Louise talks about how her response when she was asked this question.
This is a question recently asked of me by my Therapist, and one that I’ve deliberated over a lot. Looking back on my life thus far, I have never felt as though I fit in anywhere. School, from a social point of view, was a nightmare.
University was a bit easier because I found myself in an environment where people generally kept themselves to themselves, and there was no pressure to conform to certain trends, listen to certain music etc. I put my head down and got through the work, and that was ok with everyone else.
I think that, inherently, anxiety and avoidance have always been part of my make-up. Depression, self-harm, anorexia...none of those things reared their heads until I graduated from University and was forced to join society. To me, that was akin to being thrown to the wolves.
All of a sudden, I found myself undergoing job interviews and being employed. I was expected to attend, and contribute to, meetings. I had to sit in busy offices with their cacophony of phones, fax machines, printers and photocopiers. Worse, I had to USE the phone to SPEAK to people...until, eventually, it became too much and I could no longer hide that I wasn't coping.
I used to sit frozen to my seat, my hands shaking, terrified to move. On one occasion, I even treated the rest of the office to the unpleasant reality of a full-blown panic attack. I stopped work in September 2011 and officially lost my job in March 2013. I have never returned to employment.
But what about “when I’m well…?” I have lots of happy memories from childhood and early adolescence: family holidays, picnics in the summer, Christmas mornings, being read to, running around with my dad and brother kicking a football about (yes, I was a Tomboy!). I’ve had some lovely holidays. In July 2010, my sister and I travelled to Dublin to see Bruce Springsteen play live and I remember laughing for most of that time. It never stopped raining, yet our spirits remained un-dampened and we had a ball.
I don't think any of these memories constitutes wellness though, because it all involves escapism. I have some nice things to look back on, but they're not examples of me being well. Instead, they are examples of me being removed from the difficulties of 'real life', and being allowed to breathe.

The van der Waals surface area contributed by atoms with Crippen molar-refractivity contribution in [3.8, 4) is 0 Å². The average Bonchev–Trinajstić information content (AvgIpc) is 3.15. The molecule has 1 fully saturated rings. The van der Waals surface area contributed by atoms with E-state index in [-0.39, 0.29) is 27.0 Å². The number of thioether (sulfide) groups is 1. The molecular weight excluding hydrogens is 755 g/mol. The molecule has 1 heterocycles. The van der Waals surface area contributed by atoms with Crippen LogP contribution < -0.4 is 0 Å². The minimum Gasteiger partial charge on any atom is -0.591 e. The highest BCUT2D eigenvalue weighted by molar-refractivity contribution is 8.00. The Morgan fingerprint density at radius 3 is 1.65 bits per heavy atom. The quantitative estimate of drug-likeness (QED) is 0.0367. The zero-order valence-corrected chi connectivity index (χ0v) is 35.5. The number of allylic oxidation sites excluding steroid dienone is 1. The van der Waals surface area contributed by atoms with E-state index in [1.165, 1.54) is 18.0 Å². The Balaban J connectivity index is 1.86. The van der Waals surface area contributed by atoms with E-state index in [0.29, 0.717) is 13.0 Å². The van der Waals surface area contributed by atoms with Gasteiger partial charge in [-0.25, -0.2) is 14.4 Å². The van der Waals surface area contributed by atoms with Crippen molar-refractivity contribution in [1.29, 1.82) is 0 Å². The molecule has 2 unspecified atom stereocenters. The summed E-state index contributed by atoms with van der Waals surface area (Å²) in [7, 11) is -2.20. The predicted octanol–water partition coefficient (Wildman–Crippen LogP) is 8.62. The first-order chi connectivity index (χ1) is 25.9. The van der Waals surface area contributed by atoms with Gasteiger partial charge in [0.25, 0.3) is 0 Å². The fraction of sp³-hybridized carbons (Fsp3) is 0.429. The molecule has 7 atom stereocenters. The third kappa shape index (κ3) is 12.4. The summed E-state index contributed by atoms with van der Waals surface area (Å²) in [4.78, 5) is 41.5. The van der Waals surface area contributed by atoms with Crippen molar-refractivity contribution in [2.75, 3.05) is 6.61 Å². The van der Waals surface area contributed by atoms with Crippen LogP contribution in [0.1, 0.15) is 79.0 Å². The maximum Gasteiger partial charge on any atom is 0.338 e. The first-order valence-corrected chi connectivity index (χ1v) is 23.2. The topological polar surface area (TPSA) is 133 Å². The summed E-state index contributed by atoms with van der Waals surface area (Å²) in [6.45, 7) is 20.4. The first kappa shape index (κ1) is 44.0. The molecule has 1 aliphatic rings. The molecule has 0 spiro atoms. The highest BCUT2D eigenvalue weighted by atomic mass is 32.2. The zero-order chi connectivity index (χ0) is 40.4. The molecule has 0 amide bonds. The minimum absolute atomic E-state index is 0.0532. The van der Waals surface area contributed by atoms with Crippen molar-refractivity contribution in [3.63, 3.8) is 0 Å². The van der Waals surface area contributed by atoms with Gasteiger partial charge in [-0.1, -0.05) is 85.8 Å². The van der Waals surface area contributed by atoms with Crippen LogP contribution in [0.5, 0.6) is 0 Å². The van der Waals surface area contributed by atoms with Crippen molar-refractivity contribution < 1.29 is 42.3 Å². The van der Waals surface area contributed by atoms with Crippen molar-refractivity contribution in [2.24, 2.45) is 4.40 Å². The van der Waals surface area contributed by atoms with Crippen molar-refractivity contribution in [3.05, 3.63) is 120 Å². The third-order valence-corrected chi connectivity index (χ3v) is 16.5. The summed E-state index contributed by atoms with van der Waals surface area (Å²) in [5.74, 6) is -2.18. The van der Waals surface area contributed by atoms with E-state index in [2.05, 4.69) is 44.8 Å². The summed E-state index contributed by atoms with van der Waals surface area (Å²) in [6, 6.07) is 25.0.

Sometimes, family holidays have actually caused great distress. For example, the last one I managed (in 2009) was a huge ordeal and, incidentally, was the first time I was ever prescribed medication for anxiety. Since then, I have managed nothing more than a couple of short-breaks and, more recently, mere afternoons out. I haven't attended family functions for years, have missed weddings (including that of my sister), funerals, landmark birthdays...
I often find myself despairingly confused and frustrated because there is no concrete explanation for any of this. Officially I have Generalised Anxiety Disorder (GAD) with avoidant personality traits and depression. I am currently undergoing testing for Autism Spectrum Disorder (ASD) and Avoidant Personality Disorder (APD). I’m hoping this might give me some identity, provide an underlying cause for my Mental Health problems, and allow me to come to terms with the way my life has turned out.
So the answer to the question is that I have no idea what it is to be well in the conventional sense of the word. I know there are environments which are more conducive to feeling well than others, environments in which I am more readily accepted and allowed to 'be'.
I find strength from the MH community on Twitter, reading MH blogs. I’ve recently started attending an Art Therapy class, facilitated by my CMHT. I know there are certain personalities that are more understanding, empathetic and compassionate toward me than others.
I can only hang on to the hope that a more accurate diagnosis, coupled with my newfound ability to express myself through words and drawings, may eventually amount to a scenario in which I am allowed to function, to contribute something to society, help others in a similar position and, most importantly, feel consistently well.
I’m 31 years old and live on the SW coast of Scotland. I have suffered with MH problems for most of my adult life and my official diagnoses are GAD and Depression. I’ve also been treated for Anorexia in the past.
You can find me at imillnotcrazy.wordpress.com